This is the tragedy of Johann Sebastian’s being as that of an artistic genius, according to Straub and Huillet. We see Gustav Leonhardt playing Bach with a combination of modesty and ambition. He always shows Bach as being much more “solid” than everybody around without making him look, as if, on emotional stilts, and still his Bach is part of dreadfully despondent life. It’s almost the inevitable paradox of artistic genius locked in a desolated ordinary life. And we today who have unexpectedly found ourselves under a twofaced monarchy – a military power with a face of profit-money and a profit-money with a face of military power – are especially sensitive to Straub and Huillet’s portrait of Bach’s life – in their film about how spiritual experience of gentleness, genuineness and sophistication is sliding away from human life into spiritual moments of disinterested meditation in musical form which exceptionally talented professionals provide us for the sake of love for music stronger than their love for life.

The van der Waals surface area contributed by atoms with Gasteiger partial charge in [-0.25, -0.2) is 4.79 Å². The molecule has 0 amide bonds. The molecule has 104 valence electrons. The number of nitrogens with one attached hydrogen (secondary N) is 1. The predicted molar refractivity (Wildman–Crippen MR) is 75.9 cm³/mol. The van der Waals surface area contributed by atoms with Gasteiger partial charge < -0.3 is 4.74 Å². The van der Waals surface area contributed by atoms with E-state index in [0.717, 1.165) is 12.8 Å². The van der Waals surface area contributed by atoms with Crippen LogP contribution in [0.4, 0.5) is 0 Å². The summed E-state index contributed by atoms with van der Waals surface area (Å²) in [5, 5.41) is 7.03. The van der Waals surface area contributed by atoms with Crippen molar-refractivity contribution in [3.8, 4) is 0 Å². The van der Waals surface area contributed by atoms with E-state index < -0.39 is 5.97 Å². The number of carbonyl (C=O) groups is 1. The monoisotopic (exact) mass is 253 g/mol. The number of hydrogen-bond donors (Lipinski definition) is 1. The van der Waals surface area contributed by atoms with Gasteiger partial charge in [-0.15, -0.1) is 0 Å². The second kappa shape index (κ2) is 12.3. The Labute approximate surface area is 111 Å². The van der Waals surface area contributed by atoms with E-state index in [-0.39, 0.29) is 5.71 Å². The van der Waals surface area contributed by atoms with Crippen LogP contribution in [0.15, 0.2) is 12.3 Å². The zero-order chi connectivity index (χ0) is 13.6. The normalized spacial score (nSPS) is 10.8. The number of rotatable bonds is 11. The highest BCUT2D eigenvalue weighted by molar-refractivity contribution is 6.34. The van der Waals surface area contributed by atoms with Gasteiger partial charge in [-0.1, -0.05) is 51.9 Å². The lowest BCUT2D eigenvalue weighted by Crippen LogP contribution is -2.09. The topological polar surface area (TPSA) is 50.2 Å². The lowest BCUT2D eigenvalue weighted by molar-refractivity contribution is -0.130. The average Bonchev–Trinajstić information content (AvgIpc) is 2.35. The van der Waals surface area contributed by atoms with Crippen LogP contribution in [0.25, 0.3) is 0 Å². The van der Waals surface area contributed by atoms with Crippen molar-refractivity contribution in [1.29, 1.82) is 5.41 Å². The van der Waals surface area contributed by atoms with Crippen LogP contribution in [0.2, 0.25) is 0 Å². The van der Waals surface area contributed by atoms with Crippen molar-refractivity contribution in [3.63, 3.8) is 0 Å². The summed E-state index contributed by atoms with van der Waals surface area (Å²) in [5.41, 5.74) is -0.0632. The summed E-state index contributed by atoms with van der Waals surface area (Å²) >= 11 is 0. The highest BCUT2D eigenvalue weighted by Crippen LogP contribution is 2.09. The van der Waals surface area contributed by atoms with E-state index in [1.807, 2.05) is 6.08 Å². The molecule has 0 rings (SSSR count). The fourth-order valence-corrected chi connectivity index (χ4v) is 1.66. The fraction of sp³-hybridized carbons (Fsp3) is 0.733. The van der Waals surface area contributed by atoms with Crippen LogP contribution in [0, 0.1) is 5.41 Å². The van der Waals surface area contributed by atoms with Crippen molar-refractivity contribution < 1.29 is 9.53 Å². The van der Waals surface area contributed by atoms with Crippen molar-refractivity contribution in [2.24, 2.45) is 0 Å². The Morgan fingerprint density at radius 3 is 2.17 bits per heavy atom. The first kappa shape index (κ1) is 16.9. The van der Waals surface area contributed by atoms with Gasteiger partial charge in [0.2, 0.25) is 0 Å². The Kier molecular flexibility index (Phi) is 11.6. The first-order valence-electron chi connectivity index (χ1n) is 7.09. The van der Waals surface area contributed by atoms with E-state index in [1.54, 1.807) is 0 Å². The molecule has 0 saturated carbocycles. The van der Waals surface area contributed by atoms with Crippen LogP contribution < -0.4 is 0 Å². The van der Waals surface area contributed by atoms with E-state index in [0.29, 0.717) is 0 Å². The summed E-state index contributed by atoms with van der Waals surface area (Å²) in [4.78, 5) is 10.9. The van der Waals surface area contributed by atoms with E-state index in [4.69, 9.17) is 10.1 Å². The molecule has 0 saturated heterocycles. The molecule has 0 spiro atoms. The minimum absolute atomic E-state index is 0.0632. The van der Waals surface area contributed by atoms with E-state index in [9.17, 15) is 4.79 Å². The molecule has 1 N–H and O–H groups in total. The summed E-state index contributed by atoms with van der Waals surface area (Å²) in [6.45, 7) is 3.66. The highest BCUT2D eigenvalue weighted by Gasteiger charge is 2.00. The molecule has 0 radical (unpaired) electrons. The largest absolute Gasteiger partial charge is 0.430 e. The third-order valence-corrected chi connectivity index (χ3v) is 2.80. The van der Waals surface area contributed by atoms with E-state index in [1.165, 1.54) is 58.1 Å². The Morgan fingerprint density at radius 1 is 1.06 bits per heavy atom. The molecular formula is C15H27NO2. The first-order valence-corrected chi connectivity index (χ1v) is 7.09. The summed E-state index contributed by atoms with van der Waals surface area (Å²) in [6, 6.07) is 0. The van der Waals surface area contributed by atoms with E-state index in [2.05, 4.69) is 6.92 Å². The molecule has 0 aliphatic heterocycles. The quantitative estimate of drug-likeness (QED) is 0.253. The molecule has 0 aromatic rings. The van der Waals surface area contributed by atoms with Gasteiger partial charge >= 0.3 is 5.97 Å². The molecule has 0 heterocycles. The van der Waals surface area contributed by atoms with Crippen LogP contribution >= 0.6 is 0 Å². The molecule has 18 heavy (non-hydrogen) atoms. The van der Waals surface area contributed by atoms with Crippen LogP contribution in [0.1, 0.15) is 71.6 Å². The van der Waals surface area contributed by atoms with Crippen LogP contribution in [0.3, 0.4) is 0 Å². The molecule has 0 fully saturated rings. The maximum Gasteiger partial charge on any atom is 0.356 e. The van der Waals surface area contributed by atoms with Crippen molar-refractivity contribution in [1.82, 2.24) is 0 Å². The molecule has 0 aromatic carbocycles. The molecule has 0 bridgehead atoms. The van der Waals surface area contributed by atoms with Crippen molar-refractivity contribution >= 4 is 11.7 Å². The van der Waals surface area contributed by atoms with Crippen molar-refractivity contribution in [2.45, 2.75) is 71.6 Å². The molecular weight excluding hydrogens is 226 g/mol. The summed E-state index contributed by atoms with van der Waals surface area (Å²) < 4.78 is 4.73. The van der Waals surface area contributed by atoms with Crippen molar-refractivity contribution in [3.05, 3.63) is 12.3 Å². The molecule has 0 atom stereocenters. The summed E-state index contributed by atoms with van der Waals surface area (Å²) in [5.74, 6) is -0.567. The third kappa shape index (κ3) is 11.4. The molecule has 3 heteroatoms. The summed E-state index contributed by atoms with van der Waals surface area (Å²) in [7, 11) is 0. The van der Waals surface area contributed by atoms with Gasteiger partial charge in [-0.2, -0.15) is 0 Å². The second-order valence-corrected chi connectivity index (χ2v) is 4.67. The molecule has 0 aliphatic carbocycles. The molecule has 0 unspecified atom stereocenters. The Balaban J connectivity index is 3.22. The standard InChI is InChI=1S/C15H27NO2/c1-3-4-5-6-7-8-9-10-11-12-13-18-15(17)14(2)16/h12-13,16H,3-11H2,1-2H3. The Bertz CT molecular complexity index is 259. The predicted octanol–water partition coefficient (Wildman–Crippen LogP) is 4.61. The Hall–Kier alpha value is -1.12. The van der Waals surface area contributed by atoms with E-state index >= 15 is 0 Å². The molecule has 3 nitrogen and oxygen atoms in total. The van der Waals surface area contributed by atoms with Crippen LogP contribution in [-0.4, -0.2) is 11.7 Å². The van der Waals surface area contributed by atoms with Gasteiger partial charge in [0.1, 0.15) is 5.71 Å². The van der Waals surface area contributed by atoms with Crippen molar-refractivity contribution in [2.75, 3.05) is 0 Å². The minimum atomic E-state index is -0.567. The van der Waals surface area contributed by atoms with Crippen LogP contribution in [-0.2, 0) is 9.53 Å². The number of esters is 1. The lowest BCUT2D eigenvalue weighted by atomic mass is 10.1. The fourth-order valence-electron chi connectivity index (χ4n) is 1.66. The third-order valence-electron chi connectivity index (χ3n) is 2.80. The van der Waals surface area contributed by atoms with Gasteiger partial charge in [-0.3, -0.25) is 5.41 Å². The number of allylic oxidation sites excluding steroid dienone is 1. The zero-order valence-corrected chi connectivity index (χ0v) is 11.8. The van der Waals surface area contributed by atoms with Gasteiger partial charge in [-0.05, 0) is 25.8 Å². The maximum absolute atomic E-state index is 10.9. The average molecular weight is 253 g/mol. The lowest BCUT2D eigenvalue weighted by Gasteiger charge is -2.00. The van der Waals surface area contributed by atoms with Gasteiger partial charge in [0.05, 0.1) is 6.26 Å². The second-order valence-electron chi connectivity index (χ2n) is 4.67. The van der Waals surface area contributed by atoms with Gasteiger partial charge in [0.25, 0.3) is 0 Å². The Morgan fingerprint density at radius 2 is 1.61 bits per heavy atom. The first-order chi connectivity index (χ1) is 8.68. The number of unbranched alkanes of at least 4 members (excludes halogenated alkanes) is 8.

Gustav Leonhardt impersonating Bach

Jean-Marie Straub and Daniele Huillet in the beginning of their cinematic life

Jean-Marie Straub almost a decade after the death of his wife and creative collaborator Daniele Huillet

Usually in Straub/Huillet’s film the scenes where Johann Sebastian and Anna Magdalena are together, depict their playing music or rehearsing with each other. Here, we see Bach and his wife in a moment of intimate touch.

In this still we see Straub/Huillet’s satiric representation of two kinds of children according to the worldview dominating in Germany amongst the church music circles during Bach’s life time. The first type consists of the little angels supporting the heaven from falling, as a part of church architecture. But the second are real kids as a choristers boys in a church music school. According to John Eliot Gardner, a recent Bach scholar, Johan Sebastian in his childhood was mentally and physically abused exactly in several church music schools, which Straub/Huillet depict in their film.

Posted on Jan, 15 2018 –   Jean-Marie Straub and Danièle Huillet – “The Chronicle of Anna Magdalena Bach” (1968) – How Creative Genius Can Triumph Over Life-As-Work And Work-As-Professional Specialization by Acting-Out Politics